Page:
The Driver series has had a pretty interesting history to date. The first two games were very impressive driving sims for the original playstation and showed a lot of potential. However, when it came to the playstation 2 and subsequent nex-gen consoles, Driver 3 (or Driv3r) took a bold step. The step to become the first real Grand Theft Auto clone. However, it was best described as a failure. Plagued by bugs, collision detection and just general bad gameplay, most feared that would be the end…of the franchise. Thankfully, Atari came back and decided to give it at least one more go. I am happy to say that the new Driver corrects most of its mistakes. But is it the GTA true alternative we have been hoping for? Hrmm, well maybe.
Driver: Parallel Lines like all the games in the series before are all set in the 1970’s, a time of rock and roll, drugs, crime, sex to nth degree. Therefore, one would expect vibrant color and some gleaming soul. To their credit, we get some of that. Cut scenes are very polished and look great. It really brings you into the cinematic feel of the game, and makes for a great environment. However, once you start playing the game; you get a series of hits and misses. The game does look a lot like GTA as one would expect, however everything seems to suffer a version of the drabs. Brown, grey, and the usual neutral colors seem to be used too much, making everything look the same. Often, it is very difficult to figure out which car to ride in because everything does look the same. This is only changed slightly in Ray’s shop where you can change colors of the various cars. The problem with this is that the colors even when different are still dull and generally uninteresting.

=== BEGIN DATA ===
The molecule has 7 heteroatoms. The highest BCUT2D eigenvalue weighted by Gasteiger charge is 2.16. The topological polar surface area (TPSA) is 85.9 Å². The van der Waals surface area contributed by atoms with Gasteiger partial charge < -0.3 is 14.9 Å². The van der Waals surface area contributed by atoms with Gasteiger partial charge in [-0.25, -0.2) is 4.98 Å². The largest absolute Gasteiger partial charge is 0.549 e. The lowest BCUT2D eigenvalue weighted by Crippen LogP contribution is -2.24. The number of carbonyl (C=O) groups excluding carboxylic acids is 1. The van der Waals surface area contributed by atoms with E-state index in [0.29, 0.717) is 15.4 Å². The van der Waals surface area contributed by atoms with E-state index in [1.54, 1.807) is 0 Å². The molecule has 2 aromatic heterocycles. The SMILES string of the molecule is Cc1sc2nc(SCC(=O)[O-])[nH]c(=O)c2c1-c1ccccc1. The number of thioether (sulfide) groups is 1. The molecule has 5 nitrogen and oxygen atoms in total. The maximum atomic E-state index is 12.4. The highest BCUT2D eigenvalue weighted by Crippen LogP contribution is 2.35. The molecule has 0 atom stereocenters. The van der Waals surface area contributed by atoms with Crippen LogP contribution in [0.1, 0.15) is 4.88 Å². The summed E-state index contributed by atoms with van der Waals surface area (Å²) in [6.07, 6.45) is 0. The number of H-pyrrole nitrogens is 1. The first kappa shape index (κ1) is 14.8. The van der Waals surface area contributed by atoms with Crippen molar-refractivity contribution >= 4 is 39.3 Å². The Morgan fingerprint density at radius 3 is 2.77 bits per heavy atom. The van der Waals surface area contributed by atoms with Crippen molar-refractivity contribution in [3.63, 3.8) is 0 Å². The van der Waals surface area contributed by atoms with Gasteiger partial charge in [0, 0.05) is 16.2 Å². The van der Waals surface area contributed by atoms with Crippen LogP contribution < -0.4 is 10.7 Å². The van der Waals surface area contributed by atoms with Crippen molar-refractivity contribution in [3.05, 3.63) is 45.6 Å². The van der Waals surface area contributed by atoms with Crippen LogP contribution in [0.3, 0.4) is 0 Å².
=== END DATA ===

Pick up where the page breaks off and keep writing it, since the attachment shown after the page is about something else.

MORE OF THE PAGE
My music tastes primarily come from two eras; one being glam rock from mid 80’s to early 90’s and the second being mid to late 70’s hard rock. From the moment: Driver: Parallel Lines opens I am treated to Trouble Man by Marvin Gaye & Suffragette City by David Bowie; I know from then on I should be in for quite a treat. This game boasts a lot of 70’s tunes in and out of the game including Suicide, WAR, Blondie, Temptations, and more. However, one mistake they then proceed to make is putting a smattering of new music mixed in the game. Keep in mind that some of the music appears to be new tunes by the same old bands, but it just seems like an afterthought to cash in on some licensing dough. But if you like 70’s rock n roll mixed with old school juking and jiving, this will serve the bill.